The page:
The Halifax Regional Municipality continues to monitor the weather forecast, with a complex weather system expected to move into the Halifax region later today and into tomorrow.
Current forecasts indicate rain beginning along the coast on Friday afternoon, changing to ice pellets of freezing rain late this evening and then to snow. This system will see high winds that may cause power outages.
Impact of COVID-19 on municipal service standards
Due to resourcing challenges as a result of the impacts of COVID-19, including employee exposures and provincially mandated self-isolation and testing requirements, service standards are expected to be impacted. This includes Halifax Transit, solid waste collection, some recreation centres and other municipal operations. For the most up-to-date information on municipal impacts as a result of COVID-19, visit halifax.ca.
Halifax Transit bus, Access-A-Bus and ferry service will be suspended as of 9 p.m. today, Friday, January 14, with a tentative resumption date of no earlier than 9 a.m. tomorrow morning, Saturday, January 15. Any buses in service prior to 9 p.m. today will complete their routes.
For the most up-to-date information on service disruptions, residents can visit halifax.ca or follow @hfxtransit and @hfxtransitalert on Twitter.
Crews remain on standby monitoring the forecast in anticipation of the pending storm.
Overnight winter parking ban
The overnight winter parking ban will be enforced from 1 a.m. to 6 a.m. on January, 15, in both Zone 1 – Central and Zone 2 – Non-Central.
Given current public health directives, residents are reminded that even if isolating, they are responsible to make arrangements to move their vehicle off municipal streets in advance of the storm.
Residents are reminded that the overnight winter parking ban is in effect annually from December 15 though March 31. When activated during declared weather events and snow removal operations, the ban is enforced from 1 a.m. to 6 a.m. This winter season, the municipality is implementing two zones for the overnight parking ban: Zone 1 – Central and Zone 2 – Non-Central:
- Zone 1 – Central refers to the Halifax Peninsula and downtown Dartmouth within Highway 111 (the Circumferential Highway) and some surrounding areas
- Zone 2 – Non-Central is a designated area outside of Zone 1 – Central
The change to two zones will improve service delivery by leveraging overnight winter parking bans that can accommodate more targeted snow removal. Residents are able to determine what zone they’re in by searching their address using the interactive tool available here.
Overnight winter parking bans are communicated via public service announcements, hfxALERT, halifax.ca and @hfxgov on Twitter. Residents who are signed up for hfxALERT will continue to receive notifications for all overnight winter parking ban scenarios.
Note: Regardless of the status of an overnight winter parking ban, or whether you have received a notification, vehicles can be towed, day or night, at any time of year, if they are interfering with snow-clearing operations, as per Section 139 of the Nova Scotia Motor Vehicle Act.
Support for those experiencing homelessness
The municipality is supporting the Province of Nova Scotia to provide temporary emergency shelter to occupants of homeless encampments in the region.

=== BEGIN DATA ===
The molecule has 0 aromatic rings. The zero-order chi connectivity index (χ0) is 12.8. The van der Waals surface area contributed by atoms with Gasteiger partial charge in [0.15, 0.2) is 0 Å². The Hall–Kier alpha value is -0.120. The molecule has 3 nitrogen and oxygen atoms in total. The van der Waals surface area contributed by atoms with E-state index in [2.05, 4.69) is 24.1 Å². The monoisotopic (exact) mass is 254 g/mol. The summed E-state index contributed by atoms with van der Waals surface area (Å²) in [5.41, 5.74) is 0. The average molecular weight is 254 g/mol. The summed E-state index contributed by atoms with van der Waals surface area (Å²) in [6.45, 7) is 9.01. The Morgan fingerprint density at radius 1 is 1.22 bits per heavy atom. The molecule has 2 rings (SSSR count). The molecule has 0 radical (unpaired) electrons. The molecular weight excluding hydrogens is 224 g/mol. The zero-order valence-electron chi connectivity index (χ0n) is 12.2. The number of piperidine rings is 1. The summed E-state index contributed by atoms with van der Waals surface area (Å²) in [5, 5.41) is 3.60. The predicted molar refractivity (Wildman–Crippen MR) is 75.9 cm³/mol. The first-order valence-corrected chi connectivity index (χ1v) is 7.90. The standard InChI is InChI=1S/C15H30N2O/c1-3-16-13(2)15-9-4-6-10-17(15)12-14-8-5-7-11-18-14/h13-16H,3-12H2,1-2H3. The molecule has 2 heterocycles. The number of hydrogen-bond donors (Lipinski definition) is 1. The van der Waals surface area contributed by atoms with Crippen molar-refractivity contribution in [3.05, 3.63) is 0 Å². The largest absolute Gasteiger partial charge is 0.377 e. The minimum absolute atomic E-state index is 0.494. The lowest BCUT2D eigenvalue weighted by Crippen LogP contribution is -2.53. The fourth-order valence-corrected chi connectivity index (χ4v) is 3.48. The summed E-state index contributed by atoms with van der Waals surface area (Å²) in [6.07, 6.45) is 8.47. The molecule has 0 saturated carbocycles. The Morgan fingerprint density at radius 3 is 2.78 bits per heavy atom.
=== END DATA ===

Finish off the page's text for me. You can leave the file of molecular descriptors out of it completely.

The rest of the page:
An emergency shelter will be open overnight on Friday and Saturday night. Those at the shelter will be provided with comfort kits and food. St. Matthew’s Church will operate a warming centre during the day from Friday until Monday.
Ground Search & Rescue remains on standby to visit locations where the municipality is aware of occupants of homeless encampments and offer transportation to these facilities.
The largest threat to homes and property is flying debris. Residents are asked to move all items inside that high winds could pick up, such as umbrellas, patio furniture, garbage, flower pots, toys, etc.
Residents who can safely do so are encouraged to clear nearby storm drains of debris, helping to reduce the likelihood of water pooling in the area. Additionally, trimming dead branches and cutting down dead trees can help to reduce the impact caused by high winds.
With the potential for power outages, residents are encouraged to visit halifax.ca for a full list of preparedness and emergency kit tips. Residents with wells are encouraged to fill water jugs and bathtubs, as a loss of power will prevent access to well water that relies on electric pumps.
Emergency food and water should be on hand for all family members, including pets. All personal vehicles should be filled with fuel and cell phones should be charged. Many households are now solely reliant on cell phones, so battery chargers are recommended. Flashlights should also be equipped with new batteries.
Special items, such as prescription medication, infant formula, equipment for people with disabilities, and medication for pets or service animals, should be gathered before the storm.
Cash should also be on hand in the event of a power outage, as bank machines may be non-operational.
Residents are reminded to never operate a generator, BBQ or any other fuel filled item inside a home or garage.
Residents are also urged to stay away from the coastline during any severe weather event due to dangers associated with potential storm surge(s).
Residents are urged to sign-up for hfxALERT, the municipality’s mass notification system. Subscribers will receive alerts by phone, email or text. Sign up at halifax.ca/hfxalert.
Residents can also call 311 for updated information on municipal services, or to report issues such as flooding, downed trees or blocked roadways. For emergencies, residents should call 911.
Residents are encouraged to visit halifax.ca/snow or follow @hfxgov on Twitter for updates and information during a weather event.